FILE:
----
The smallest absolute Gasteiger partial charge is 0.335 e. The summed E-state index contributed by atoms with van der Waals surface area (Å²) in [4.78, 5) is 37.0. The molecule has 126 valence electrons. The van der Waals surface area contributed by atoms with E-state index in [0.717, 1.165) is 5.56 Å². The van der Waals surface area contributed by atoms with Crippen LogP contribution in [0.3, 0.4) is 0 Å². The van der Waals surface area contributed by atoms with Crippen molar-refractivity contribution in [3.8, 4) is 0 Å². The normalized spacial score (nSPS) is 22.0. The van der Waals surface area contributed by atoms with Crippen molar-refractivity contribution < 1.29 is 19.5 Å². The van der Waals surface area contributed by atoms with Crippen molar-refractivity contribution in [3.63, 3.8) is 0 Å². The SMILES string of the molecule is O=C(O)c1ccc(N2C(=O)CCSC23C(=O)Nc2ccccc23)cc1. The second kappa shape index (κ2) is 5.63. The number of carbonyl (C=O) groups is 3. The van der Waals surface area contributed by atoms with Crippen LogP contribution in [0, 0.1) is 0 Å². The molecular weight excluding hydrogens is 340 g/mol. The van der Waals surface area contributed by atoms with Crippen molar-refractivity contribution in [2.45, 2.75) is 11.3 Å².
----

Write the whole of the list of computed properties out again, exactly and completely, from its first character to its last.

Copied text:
The smallest absolute Gasteiger partial charge is 0.335 e. The summed E-state index contributed by atoms with van der Waals surface area (Å²) in [4.78, 5) is 37.0. The molecule has 126 valence electrons. The van der Waals surface area contributed by atoms with E-state index in [0.717, 1.165) is 5.56 Å². The van der Waals surface area contributed by atoms with Crippen LogP contribution in [0.3, 0.4) is 0 Å². The van der Waals surface area contributed by atoms with Crippen molar-refractivity contribution in [3.8, 4) is 0 Å². The normalized spacial score (nSPS) is 22.0. The van der Waals surface area contributed by atoms with Crippen molar-refractivity contribution < 1.29 is 19.5 Å². The van der Waals surface area contributed by atoms with Crippen molar-refractivity contribution in [3.63, 3.8) is 0 Å². The SMILES string of the molecule is O=C(O)c1ccc(N2C(=O)CCSC23C(=O)Nc2ccccc23)cc1. The second kappa shape index (κ2) is 5.63. The number of carbonyl (C=O) groups is 3. The van der Waals surface area contributed by atoms with Crippen LogP contribution in [0, 0.1) is 0 Å². The molecular weight excluding hydrogens is 340 g/mol. The van der Waals surface area contributed by atoms with Crippen molar-refractivity contribution in [2.45, 2.75) is 11.3 Å².